When the Paris Agreement was signed in 2016, it was naturally considered a landmark agreement among virtually every global nation to lower temperature rise to 1.5 degrees Celsius by 2050 through reducing carbon and greenhouse gas emissions. And while exactly just how regulatory standards will be implemented has been met with some degree of controversy, it’s generally been acknowledged by both world and business industry leaders that climate change is one of the single most critical factors of the 21st century.
But the real question has always been just how committed corporations truly are towards environmental change.
When Amazon announced the establishment of the Climate Pledge Fund in 2019, it was met with some degree of skepticism—particularly as many of the target industries included such notorious carbon producers as aviation, logistics, construction and automotive. But just two years on, how successful has it been so far?
What is the Climate Pledge Fund?
One of the chief goals of the Climate Pledge Fund is to encourage signatories from over 19 industries to match Amazon’s pledge to be net zero carbon across their businesses by 2040, some ten years earlier than the Paris Agreement’s estimated goal. But it’s not just an empty commitment pledgees are signing on to. Business must produce demonstrable goals by signing the pledge, including
Measurement and regular reporting of greenhouse gas emissions.
Implementation of decarbonization strategies matching the Paris Agreement by providing demonstrable solutions towards renewable energy, materials reductions, and other carbon emission elimination strategies.
Providing a cohesive plan of action to neutralize any remaining carbon emissions through credible and permanent offsets by 2040.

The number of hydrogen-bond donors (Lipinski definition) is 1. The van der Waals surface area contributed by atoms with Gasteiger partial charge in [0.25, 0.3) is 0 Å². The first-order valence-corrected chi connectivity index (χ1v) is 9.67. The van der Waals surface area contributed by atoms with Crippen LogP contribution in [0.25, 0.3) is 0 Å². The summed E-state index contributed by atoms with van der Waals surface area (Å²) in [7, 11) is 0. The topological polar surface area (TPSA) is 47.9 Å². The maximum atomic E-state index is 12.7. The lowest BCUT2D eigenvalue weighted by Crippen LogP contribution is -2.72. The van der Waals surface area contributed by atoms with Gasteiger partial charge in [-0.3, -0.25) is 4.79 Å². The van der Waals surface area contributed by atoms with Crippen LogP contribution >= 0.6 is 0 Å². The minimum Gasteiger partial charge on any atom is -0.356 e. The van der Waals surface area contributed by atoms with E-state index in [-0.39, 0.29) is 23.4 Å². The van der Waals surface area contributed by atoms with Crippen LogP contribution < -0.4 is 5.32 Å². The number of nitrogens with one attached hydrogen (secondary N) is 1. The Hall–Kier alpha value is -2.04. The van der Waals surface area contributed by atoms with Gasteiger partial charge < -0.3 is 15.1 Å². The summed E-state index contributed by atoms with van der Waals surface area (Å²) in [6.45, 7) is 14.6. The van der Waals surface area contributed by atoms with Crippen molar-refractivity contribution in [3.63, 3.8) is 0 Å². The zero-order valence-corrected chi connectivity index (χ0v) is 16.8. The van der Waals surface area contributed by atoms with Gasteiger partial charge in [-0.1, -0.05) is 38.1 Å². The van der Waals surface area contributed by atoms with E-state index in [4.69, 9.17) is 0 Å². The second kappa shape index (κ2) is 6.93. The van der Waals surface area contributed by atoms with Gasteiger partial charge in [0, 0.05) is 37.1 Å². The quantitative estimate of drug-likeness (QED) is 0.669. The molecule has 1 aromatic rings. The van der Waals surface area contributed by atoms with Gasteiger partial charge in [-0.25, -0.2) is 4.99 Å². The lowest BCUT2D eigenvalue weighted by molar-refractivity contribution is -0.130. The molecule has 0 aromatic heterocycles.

To this end, Amazon has also pledged to establish a $2 Billion venture investment fund program for companies that will provide innovative products and solutions that will facilitate the transition towards a carbon-free economy as well as developing a Climate Friendly Program to make it easier for Amazon customers to discover more sustainable products.
What Steps Towards Progress Has the Climate Pledge Fund Achieved?
To date, 53 companies have joined the Climate Pledge Fund; most recently in February of 2021 when Amazon announced an additional 20 signatories. Among the companies who companies who have joined to fund to date include:
One goal Amazon achieved early on was realized with their recent announcement of a fleet of 100,000 custom electric delivery vehicles, which are expected to serve 15 American cities by the end of 2021. In addition, they recently invested in international start-up ZeroAvia to to support the development of sustainable aviation through zero-emission, hydrogen-fueled commercial and passenger flights as well as CarbonCure, a manufacturing solution that introduces recycled CO₂ into concrete to reduce its carbon footprint.
How Realistic is the Climate Pledge Fund?
The Climate Pledge Fund isn’t without criticism, especially considering Amazon’s 2020 Sustainability Report actually revealed a 15 percent in carbon emissions—a number, Amazon was quick to point out, directly corresponded with a 22 percent increase in sales. Yet despite this seeming discrepancy, Amazon recently claimed to have successfully reduced over 500 million boxes and 244,000 tons of packaging materials; an eco-friendly claim bolstered by their acquisition of six million gallons of sustainable aviation fuel to power their growing Amazon Air fleet produced by renewable resources which emits substantially less carbon emissions than standard fuel.
Amazon has always been innovation-focused, whether in their own customer service or within their product development. But innovation can come at a cost, both financially and environmentally. As consumer demand for sustainability in the marketplace continues to surge into 2021, Amazon may not be able to meet that demand on its own. Much of the success of the Climate Pledge Fund will have to depend on strengthening future partnerships with industry leaders. And industry leaders will ultimately have to reexamine their own attitudes towards the feasibility of achieving a net zero carbon emission rate in less than twenty years. Consumers can encourage them only so much. But it’s up to the business sector to take those words into account through demonstrable action.
Action needs a realistic model if it’s to achieve any change. And Amazon’s Climate Pledge Fund can be that model.
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